Fyreflie 3,762 Views
Joined: May 30, '12;
Posts: 190 (31% Liked)
; Likes: 174
4 year(s) of experience
Best: being labour support through a difficult labour and seeing the looks on the parents' faces when they realize it was all worth it.
Worst: still births and situations in which the patient or partner feel powerless or not in control of their experience.
That's why I love my union!
When you're working in L&D, it would be quite inappropriate to introduce the subject of home birth, as the patient is already in the hospital! The choice, if it came up at all during pregnancy, had been made. Realizing that, a nurse needs to focus on what needs the patient now has with being at the hospital. Most of them want to be reassured about their safety, and the ability of the nurses to meet any expectations of the birth plan. So go over that with them and let them know that giving birth in a bathtub hasn't occurred where they are, ONLY IF THAT WAS MENTIONED AS A PREFERENCE! If they wanted that, presumably they discussed it with their healthcare provider, and were previously informed of its non availability.
Having worked as a L&D RN at several hospitals, and a Lamaze Childbirth Educator in my own home and at hospitals for 35 years, I have seen "pendulums" regarding many concerns of expectant parents and healthcare professionals swing in all directions, back and forth.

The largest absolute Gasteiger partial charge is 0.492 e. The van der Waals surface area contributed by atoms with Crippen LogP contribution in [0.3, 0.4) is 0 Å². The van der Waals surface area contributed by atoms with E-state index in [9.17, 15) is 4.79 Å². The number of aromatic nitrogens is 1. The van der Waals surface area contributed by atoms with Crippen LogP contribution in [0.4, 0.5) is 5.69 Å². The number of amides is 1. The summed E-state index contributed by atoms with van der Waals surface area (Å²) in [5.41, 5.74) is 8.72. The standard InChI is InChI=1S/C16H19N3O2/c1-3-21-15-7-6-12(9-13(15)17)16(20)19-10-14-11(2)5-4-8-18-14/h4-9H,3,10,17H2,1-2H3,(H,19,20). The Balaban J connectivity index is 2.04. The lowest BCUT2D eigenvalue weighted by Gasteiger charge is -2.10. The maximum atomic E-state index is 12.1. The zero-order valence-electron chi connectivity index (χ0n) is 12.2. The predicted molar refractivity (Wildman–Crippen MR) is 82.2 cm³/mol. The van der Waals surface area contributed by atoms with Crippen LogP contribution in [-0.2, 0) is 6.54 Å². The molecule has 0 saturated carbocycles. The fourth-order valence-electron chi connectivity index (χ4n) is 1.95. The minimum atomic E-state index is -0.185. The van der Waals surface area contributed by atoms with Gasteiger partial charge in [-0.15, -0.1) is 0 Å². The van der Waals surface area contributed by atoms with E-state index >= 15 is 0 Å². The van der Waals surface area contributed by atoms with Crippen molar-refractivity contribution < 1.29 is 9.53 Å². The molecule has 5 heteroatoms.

I'm enjoying the TV series on Public TV on Sunday evenings at 8, now. Last night there was a side lying delivery that was very tastefully recreated. However according to the story the baby had spinal bifida that diverted attention from that technique, which is usually attempted in home births when a baby's head doesn't rotate to accommodate the birth. In hospital that is rarely seen, unless a midwife (NP) is present. Also underwater births aren't attempted at either place, now. The fear of aspiration and its sequellae have reduced that request (since childbirth classes explain that could happen, as well as intrauterine infection; and if the doctor entertains the question about doing that, it is usually refused. However